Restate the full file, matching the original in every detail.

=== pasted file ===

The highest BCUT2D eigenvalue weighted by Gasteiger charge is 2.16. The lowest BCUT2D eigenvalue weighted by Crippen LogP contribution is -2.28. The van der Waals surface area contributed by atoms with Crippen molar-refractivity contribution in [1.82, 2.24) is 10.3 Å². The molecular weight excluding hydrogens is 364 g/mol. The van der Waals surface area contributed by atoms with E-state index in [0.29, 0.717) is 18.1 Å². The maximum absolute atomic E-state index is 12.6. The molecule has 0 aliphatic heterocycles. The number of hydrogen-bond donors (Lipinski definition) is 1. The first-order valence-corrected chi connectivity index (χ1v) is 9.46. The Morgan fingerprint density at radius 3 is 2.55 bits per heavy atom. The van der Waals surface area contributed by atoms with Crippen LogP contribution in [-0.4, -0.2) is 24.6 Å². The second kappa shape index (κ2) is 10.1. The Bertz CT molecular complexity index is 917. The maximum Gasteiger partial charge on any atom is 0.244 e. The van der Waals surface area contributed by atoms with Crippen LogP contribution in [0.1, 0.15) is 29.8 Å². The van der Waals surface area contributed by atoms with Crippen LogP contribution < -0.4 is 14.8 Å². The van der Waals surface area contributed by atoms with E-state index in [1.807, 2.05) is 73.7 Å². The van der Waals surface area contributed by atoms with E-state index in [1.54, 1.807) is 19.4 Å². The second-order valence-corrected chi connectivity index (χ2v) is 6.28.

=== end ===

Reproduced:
The highest BCUT2D eigenvalue weighted by Gasteiger charge is 2.16. The lowest BCUT2D eigenvalue weighted by Crippen LogP contribution is -2.28. The van der Waals surface area contributed by atoms with Crippen molar-refractivity contribution in [1.82, 2.24) is 10.3 Å². The molecular weight excluding hydrogens is 364 g/mol. The van der Waals surface area contributed by atoms with E-state index in [0.29, 0.717) is 18.1 Å². The maximum absolute atomic E-state index is 12.6. The molecule has 0 aliphatic heterocycles. The number of hydrogen-bond donors (Lipinski definition) is 1. The first-order valence-corrected chi connectivity index (χ1v) is 9.46. The Morgan fingerprint density at radius 3 is 2.55 bits per heavy atom. The van der Waals surface area contributed by atoms with Crippen LogP contribution in [-0.4, -0.2) is 24.6 Å². The second kappa shape index (κ2) is 10.1. The Bertz CT molecular complexity index is 917. The maximum Gasteiger partial charge on any atom is 0.244 e. The van der Waals surface area contributed by atoms with Crippen LogP contribution in [0.1, 0.15) is 29.8 Å². The van der Waals surface area contributed by atoms with Crippen LogP contribution < -0.4 is 14.8 Å². The van der Waals surface area contributed by atoms with E-state index in [1.807, 2.05) is 73.7 Å². The van der Waals surface area contributed by atoms with E-state index in [1.54, 1.807) is 19.4 Å². The second-order valence-corrected chi connectivity index (χ2v) is 6.28.